Circling back to our OL group with an unexpected addition to the 2023 class we have Kahlee Tafai out of Leuzinger HS, CA. Check out the rest of our Recruiting Notebook Series where we’ve run through the rest of OL class and all of the blue chips that we’ve received verbal commitments from, such as Vincent Holmes, Anthony James II, and Curley Reed.
Kahlee Tafai (OL, 6’6” 300, Leuzinger HS, CA)
Just when I thought I could circle back to the rest of the recruiting class, Coach Huff lands one more offensive lineman in Kahlee Tafai. Like most UW fans, Tafai’s commitment caught me by surprise. Tafai hadn’t made it up to Seattle for an official visit, and while most folks I talked to had thought that we might take up to 5 offensive linemen in the 2023 class, they also thought we were done after the first four made their commitments. We didn’t seem to be in the running to land more prominent OL prospects that were still uncommitted, so we collectively had moved on to the 2024 class. However, just because Tafai was overlooked, it doesn’t mean he should be.
Listed at a burly 6-6 and 300 lbs, as well as touting offers from Oregon, Utah, Oregon State, Arizona, and BYU, Tafai has definitely drawn the attention from a number of solid OL coaches, and regardless of how high he was on their boards, they all thought Tafai has the talent and potential to play for their teams. Talent and potential are exactly what makes his commitment worth the scholarship. He’s a raw talent that has primarily played DL to date, but the size, strength, and athleticism that made him a good HS DL could make him a great college OL.
Tape & On-Field Performance
I’m not going to lie. Tafai’s film study was a bit of a challenge because of how much projecting I’m having to do. As I mentioned, Tafai’s primarily played DL in HS, and the handful of OL reps on his hudl tape were all run plays, so I started with that. Right off the bat, you can tell that Tafai has some serious strength. At 6-6(ish) and 300 lbs, it can be tough to separate his strength from his sheer size advantage on most HS opponents, but there were a couple of plays that put it front and center.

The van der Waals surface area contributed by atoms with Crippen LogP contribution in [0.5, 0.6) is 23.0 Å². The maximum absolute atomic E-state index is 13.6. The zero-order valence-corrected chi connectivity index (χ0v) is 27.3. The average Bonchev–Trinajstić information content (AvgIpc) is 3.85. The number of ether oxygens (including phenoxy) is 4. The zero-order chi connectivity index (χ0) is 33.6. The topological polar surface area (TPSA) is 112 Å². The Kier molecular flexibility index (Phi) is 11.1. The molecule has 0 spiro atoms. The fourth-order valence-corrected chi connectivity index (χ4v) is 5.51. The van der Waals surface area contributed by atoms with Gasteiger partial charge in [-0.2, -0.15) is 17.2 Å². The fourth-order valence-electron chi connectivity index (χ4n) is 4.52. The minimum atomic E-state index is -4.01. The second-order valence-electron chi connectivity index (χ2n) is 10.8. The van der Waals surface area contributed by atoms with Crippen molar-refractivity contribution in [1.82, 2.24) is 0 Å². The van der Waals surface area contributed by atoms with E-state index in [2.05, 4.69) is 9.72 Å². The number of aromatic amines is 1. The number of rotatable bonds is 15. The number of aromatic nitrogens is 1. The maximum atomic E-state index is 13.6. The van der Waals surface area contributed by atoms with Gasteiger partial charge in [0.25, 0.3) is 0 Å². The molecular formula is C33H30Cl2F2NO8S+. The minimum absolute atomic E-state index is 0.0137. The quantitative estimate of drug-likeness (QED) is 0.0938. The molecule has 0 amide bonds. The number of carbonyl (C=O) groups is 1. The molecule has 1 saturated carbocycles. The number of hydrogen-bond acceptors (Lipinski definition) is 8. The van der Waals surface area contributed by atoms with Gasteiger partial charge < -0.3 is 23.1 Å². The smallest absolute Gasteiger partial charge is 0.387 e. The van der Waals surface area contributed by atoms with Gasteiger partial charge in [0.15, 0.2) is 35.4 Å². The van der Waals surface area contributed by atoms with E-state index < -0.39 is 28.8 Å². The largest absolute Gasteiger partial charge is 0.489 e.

@KahleeTafai_ vs Bosco pic.twitter.com/ruRo3b7zow— Kahlee Tafai (@KahleeTafai_) September 4, 2021
Lining up at NT against St. John Bosco (a high-quality opponent) in a 4th & short situation, Tafai stood up a double team from their guard and center and stuffed the run for no gain. Unless a DL uses speed and quickness to split a double team, the double team should move a DL 99% of the time, and the DL definitely shouldn’t be beating the double team to make the tackle. There aren’t many prospects out there playing at his level of HS competition who have the mass to beat a double team just with size, let alone stand both offensive linemen up at the LOS. On the flip side of the situation, its very rare for an offensive lineman to square up with a defensive lineman and move them vertically off the LOS without the assistance of a double team (not talking about down blocks, traps, etc. that are designed to move DL laterally). Once Tafai learns better techniques and consistently uses them, he could be a road grader in 1v1 situations.
In the next clip we see just how good Tafai’s short area burst is. In a first down situation where he’s lined up at 1-tech, Tafai explodes off the line, shoots the A-gap on the backside of a zone play to the field, rips through the guard’s attempt at a block, and makes the TFL.
@KahleeTafai_ pic.twitter.com/RZShuPCqmi— Kahlee Tafai (@KahleeTafai_) September 4, 2021
What’s impressive is that Tafai had the kind of straight line explosiveness to win position on the guard on this play, and he also had the core strength to fight through the block and make the play. I always talk about RBs needing to have good contact balance so they can fight through arm tackles and get the hidden extra yards, but this applies to linemen as well. For an offensive lineman, core strength is important in both pass pro and run blocking. Good core strength helps an OL control defenders as they try to stack and shed blocks, and in pass pro it helps them absorb impact and anchor against a bull rush.
On the topic of pass protection, I had to do a lot of hunting to find clips to analyze. I was able to find the video below of him working pass pro 1v1s at a camp, and he’s a bit better at pass protection than I was expecting for having limited in-game pass protection reps on tape. As one might expect, Tafai’s style of pass protection is all about strength and power.